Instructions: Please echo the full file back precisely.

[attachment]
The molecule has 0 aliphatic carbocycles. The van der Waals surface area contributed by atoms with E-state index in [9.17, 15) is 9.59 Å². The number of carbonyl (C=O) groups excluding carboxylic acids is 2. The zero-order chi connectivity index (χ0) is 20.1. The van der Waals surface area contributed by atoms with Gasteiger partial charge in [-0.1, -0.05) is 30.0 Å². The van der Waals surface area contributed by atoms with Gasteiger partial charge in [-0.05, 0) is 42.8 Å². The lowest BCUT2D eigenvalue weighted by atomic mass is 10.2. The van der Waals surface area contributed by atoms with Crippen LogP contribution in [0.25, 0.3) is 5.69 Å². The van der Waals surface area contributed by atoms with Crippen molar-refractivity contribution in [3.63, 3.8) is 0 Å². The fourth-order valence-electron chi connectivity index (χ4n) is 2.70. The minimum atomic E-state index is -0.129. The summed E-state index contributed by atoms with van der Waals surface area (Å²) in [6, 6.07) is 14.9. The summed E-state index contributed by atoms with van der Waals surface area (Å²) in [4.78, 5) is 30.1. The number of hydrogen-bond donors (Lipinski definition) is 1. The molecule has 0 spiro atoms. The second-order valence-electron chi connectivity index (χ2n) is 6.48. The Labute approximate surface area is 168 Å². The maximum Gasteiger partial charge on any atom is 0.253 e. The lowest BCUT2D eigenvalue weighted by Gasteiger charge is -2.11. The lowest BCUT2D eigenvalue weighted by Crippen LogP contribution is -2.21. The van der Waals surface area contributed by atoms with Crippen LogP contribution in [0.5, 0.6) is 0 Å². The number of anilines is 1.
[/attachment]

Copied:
The molecule has 0 aliphatic carbocycles. The van der Waals surface area contributed by atoms with E-state index in [9.17, 15) is 9.59 Å². The number of carbonyl (C=O) groups excluding carboxylic acids is 2. The zero-order chi connectivity index (χ0) is 20.1. The van der Waals surface area contributed by atoms with Gasteiger partial charge in [-0.1, -0.05) is 30.0 Å². The van der Waals surface area contributed by atoms with Gasteiger partial charge in [-0.05, 0) is 42.8 Å². The lowest BCUT2D eigenvalue weighted by atomic mass is 10.2. The van der Waals surface area contributed by atoms with Crippen LogP contribution in [0.25, 0.3) is 5.69 Å². The van der Waals surface area contributed by atoms with Crippen molar-refractivity contribution in [3.63, 3.8) is 0 Å². The fourth-order valence-electron chi connectivity index (χ4n) is 2.70. The minimum atomic E-state index is -0.129. The summed E-state index contributed by atoms with van der Waals surface area (Å²) in [6, 6.07) is 14.9. The summed E-state index contributed by atoms with van der Waals surface area (Å²) in [4.78, 5) is 30.1. The number of hydrogen-bond donors (Lipinski definition) is 1. The molecule has 0 spiro atoms. The second-order valence-electron chi connectivity index (χ2n) is 6.48. The Labute approximate surface area is 168 Å². The maximum Gasteiger partial charge on any atom is 0.253 e. The lowest BCUT2D eigenvalue weighted by Gasteiger charge is -2.11. The lowest BCUT2D eigenvalue weighted by Crippen LogP contribution is -2.21. The van der Waals surface area contributed by atoms with Crippen LogP contribution in [0.5, 0.6) is 0 Å². The number of anilines is 1.